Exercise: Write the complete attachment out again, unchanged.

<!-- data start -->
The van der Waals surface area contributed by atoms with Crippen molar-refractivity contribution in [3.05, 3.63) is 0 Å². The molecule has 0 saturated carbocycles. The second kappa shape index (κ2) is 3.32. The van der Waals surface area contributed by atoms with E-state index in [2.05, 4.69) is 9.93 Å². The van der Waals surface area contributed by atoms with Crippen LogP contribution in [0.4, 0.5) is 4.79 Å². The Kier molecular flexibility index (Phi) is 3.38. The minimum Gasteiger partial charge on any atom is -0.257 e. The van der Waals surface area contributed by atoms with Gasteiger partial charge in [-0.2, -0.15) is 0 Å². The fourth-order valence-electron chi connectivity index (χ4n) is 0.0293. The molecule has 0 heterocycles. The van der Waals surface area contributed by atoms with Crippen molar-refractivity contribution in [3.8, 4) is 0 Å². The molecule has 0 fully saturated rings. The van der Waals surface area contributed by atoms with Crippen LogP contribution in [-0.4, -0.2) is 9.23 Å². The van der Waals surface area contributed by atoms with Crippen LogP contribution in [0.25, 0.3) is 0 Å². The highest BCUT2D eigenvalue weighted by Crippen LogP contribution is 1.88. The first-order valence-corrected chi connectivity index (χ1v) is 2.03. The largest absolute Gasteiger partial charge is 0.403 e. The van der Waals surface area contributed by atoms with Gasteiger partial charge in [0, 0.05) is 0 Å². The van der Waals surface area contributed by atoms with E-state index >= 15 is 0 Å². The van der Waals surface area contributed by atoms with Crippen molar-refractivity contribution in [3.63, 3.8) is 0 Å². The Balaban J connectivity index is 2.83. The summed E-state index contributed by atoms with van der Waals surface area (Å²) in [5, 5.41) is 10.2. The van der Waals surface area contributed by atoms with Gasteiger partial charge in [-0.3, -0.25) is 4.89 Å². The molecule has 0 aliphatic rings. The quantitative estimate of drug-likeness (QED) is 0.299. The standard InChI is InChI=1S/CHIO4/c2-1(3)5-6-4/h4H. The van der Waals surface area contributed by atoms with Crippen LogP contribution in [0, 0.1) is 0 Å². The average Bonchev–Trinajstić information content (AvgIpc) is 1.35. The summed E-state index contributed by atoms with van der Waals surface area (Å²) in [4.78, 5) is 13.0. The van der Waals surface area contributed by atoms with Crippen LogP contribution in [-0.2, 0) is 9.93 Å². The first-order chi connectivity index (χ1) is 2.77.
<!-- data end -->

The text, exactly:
The van der Waals surface area contributed by atoms with Crippen molar-refractivity contribution in [3.05, 3.63) is 0 Å². The molecule has 0 saturated carbocycles. The second kappa shape index (κ2) is 3.32. The van der Waals surface area contributed by atoms with E-state index in [2.05, 4.69) is 9.93 Å². The van der Waals surface area contributed by atoms with Crippen LogP contribution in [0.4, 0.5) is 4.79 Å². The Kier molecular flexibility index (Phi) is 3.38. The minimum Gasteiger partial charge on any atom is -0.257 e. The van der Waals surface area contributed by atoms with Gasteiger partial charge in [-0.2, -0.15) is 0 Å². The fourth-order valence-electron chi connectivity index (χ4n) is 0.0293. The molecule has 0 heterocycles. The van der Waals surface area contributed by atoms with Crippen molar-refractivity contribution in [3.8, 4) is 0 Å². The molecule has 0 fully saturated rings. The van der Waals surface area contributed by atoms with Crippen LogP contribution in [-0.4, -0.2) is 9.23 Å². The van der Waals surface area contributed by atoms with Crippen LogP contribution in [0.25, 0.3) is 0 Å². The highest BCUT2D eigenvalue weighted by Crippen LogP contribution is 1.88. The first-order valence-corrected chi connectivity index (χ1v) is 2.03. The largest absolute Gasteiger partial charge is 0.403 e. The van der Waals surface area contributed by atoms with Gasteiger partial charge in [0, 0.05) is 0 Å². The van der Waals surface area contributed by atoms with E-state index >= 15 is 0 Å². The van der Waals surface area contributed by atoms with Crippen molar-refractivity contribution in [3.63, 3.8) is 0 Å². The Balaban J connectivity index is 2.83. The summed E-state index contributed by atoms with van der Waals surface area (Å²) in [5, 5.41) is 10.2. The van der Waals surface area contributed by atoms with Gasteiger partial charge in [-0.3, -0.25) is 4.89 Å². The molecule has 0 aliphatic rings. The quantitative estimate of drug-likeness (QED) is 0.299. The standard InChI is InChI=1S/CHIO4/c2-1(3)5-6-4/h4H. The van der Waals surface area contributed by atoms with Crippen LogP contribution in [0, 0.1) is 0 Å². The average Bonchev–Trinajstić information content (AvgIpc) is 1.35. The summed E-state index contributed by atoms with van der Waals surface area (Å²) in [4.78, 5) is 13.0. The van der Waals surface area contributed by atoms with Crippen LogP contribution in [-0.2, 0) is 9.93 Å². The first-order chi connectivity index (χ1) is 2.77.